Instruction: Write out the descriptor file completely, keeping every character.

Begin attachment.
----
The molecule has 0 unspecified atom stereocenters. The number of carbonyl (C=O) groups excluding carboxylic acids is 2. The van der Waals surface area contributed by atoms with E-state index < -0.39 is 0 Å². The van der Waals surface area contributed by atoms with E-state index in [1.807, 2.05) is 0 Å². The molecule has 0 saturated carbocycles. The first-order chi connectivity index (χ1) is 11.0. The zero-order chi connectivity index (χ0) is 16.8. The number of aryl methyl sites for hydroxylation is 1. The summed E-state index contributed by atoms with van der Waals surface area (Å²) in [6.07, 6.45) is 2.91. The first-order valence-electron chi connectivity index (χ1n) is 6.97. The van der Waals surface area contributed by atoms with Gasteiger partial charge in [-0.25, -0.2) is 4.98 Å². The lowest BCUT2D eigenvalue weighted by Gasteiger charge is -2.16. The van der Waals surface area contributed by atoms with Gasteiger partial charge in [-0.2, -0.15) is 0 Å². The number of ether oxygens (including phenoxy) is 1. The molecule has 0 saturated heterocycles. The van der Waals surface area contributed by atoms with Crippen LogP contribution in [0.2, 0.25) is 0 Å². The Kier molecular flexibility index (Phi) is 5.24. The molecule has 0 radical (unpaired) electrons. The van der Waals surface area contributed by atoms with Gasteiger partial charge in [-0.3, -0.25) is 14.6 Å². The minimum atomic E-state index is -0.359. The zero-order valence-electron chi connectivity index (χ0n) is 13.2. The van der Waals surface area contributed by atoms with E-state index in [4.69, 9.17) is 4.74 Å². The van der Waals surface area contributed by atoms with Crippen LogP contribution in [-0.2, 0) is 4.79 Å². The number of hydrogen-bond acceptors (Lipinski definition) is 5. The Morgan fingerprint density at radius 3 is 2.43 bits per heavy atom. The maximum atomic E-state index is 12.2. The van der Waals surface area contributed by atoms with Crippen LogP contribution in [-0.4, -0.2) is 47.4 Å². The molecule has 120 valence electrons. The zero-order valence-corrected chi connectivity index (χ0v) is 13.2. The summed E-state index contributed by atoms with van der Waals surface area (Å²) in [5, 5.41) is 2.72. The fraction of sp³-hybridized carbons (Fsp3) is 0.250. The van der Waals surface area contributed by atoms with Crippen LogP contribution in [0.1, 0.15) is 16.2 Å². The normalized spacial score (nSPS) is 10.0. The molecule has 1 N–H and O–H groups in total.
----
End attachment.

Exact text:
The molecule has 0 unspecified atom stereocenters. The number of carbonyl (C=O) groups excluding carboxylic acids is 2. The van der Waals surface area contributed by atoms with E-state index < -0.39 is 0 Å². The van der Waals surface area contributed by atoms with E-state index in [1.807, 2.05) is 0 Å². The molecule has 0 saturated carbocycles. The first-order chi connectivity index (χ1) is 11.0. The zero-order chi connectivity index (χ0) is 16.8. The number of aryl methyl sites for hydroxylation is 1. The summed E-state index contributed by atoms with van der Waals surface area (Å²) in [6.07, 6.45) is 2.91. The first-order valence-electron chi connectivity index (χ1n) is 6.97. The van der Waals surface area contributed by atoms with Gasteiger partial charge in [-0.25, -0.2) is 4.98 Å². The lowest BCUT2D eigenvalue weighted by Gasteiger charge is -2.16. The van der Waals surface area contributed by atoms with Gasteiger partial charge in [-0.2, -0.15) is 0 Å². The number of ether oxygens (including phenoxy) is 1. The molecule has 0 saturated heterocycles. The van der Waals surface area contributed by atoms with Crippen LogP contribution in [0.2, 0.25) is 0 Å². The Kier molecular flexibility index (Phi) is 5.24. The molecule has 0 radical (unpaired) electrons. The van der Waals surface area contributed by atoms with Gasteiger partial charge in [-0.3, -0.25) is 14.6 Å². The minimum atomic E-state index is -0.359. The zero-order valence-electron chi connectivity index (χ0n) is 13.2. The van der Waals surface area contributed by atoms with E-state index in [4.69, 9.17) is 4.74 Å². The van der Waals surface area contributed by atoms with Crippen LogP contribution in [-0.2, 0) is 4.79 Å². The number of hydrogen-bond acceptors (Lipinski definition) is 5. The Morgan fingerprint density at radius 3 is 2.43 bits per heavy atom. The maximum atomic E-state index is 12.2. The van der Waals surface area contributed by atoms with Crippen LogP contribution in [-0.4, -0.2) is 47.4 Å². The molecule has 120 valence electrons. The zero-order valence-corrected chi connectivity index (χ0v) is 13.2. The summed E-state index contributed by atoms with van der Waals surface area (Å²) in [5, 5.41) is 2.72. The fraction of sp³-hybridized carbons (Fsp3) is 0.250. The van der Waals surface area contributed by atoms with Crippen LogP contribution in [0.1, 0.15) is 16.2 Å². The normalized spacial score (nSPS) is 10.0. The molecule has 1 N–H and O–H groups in total.